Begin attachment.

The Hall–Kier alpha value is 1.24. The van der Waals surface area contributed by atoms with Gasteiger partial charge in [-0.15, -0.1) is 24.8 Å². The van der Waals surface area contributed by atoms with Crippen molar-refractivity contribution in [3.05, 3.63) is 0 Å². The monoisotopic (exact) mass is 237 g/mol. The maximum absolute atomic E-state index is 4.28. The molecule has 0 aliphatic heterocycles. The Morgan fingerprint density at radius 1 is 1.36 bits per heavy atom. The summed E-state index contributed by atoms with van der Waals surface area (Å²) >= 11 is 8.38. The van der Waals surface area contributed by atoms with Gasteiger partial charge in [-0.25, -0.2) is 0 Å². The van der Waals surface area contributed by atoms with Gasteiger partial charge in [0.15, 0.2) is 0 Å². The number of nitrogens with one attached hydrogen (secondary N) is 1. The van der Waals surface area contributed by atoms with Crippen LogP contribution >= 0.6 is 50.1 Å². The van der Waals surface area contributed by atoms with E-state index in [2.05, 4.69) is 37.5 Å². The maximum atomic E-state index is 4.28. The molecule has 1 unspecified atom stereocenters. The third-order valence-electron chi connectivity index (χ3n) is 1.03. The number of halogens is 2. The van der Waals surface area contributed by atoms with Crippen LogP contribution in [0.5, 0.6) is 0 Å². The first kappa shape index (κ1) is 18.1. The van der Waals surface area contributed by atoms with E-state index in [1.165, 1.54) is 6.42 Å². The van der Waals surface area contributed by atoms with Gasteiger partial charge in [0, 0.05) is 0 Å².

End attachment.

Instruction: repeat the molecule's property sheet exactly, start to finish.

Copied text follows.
The Hall–Kier alpha value is 1.24. The van der Waals surface area contributed by atoms with Gasteiger partial charge in [-0.15, -0.1) is 24.8 Å². The van der Waals surface area contributed by atoms with Crippen molar-refractivity contribution in [3.05, 3.63) is 0 Å². The monoisotopic (exact) mass is 237 g/mol. The maximum absolute atomic E-state index is 4.28. The molecule has 0 aliphatic heterocycles. The Morgan fingerprint density at radius 1 is 1.36 bits per heavy atom. The summed E-state index contributed by atoms with van der Waals surface area (Å²) >= 11 is 8.38. The van der Waals surface area contributed by atoms with Gasteiger partial charge in [-0.25, -0.2) is 0 Å². The van der Waals surface area contributed by atoms with Gasteiger partial charge in [0.15, 0.2) is 0 Å². The number of nitrogens with one attached hydrogen (secondary N) is 1. The van der Waals surface area contributed by atoms with Crippen LogP contribution >= 0.6 is 50.1 Å². The van der Waals surface area contributed by atoms with E-state index in [2.05, 4.69) is 37.5 Å². The maximum atomic E-state index is 4.28. The molecule has 1 unspecified atom stereocenters. The third-order valence-electron chi connectivity index (χ3n) is 1.03. The number of halogens is 2. The van der Waals surface area contributed by atoms with Crippen LogP contribution in [0.5, 0.6) is 0 Å². The first kappa shape index (κ1) is 18.1. The van der Waals surface area contributed by atoms with E-state index in [1.165, 1.54) is 6.42 Å². The van der Waals surface area contributed by atoms with Gasteiger partial charge in [0, 0.05) is 0 Å².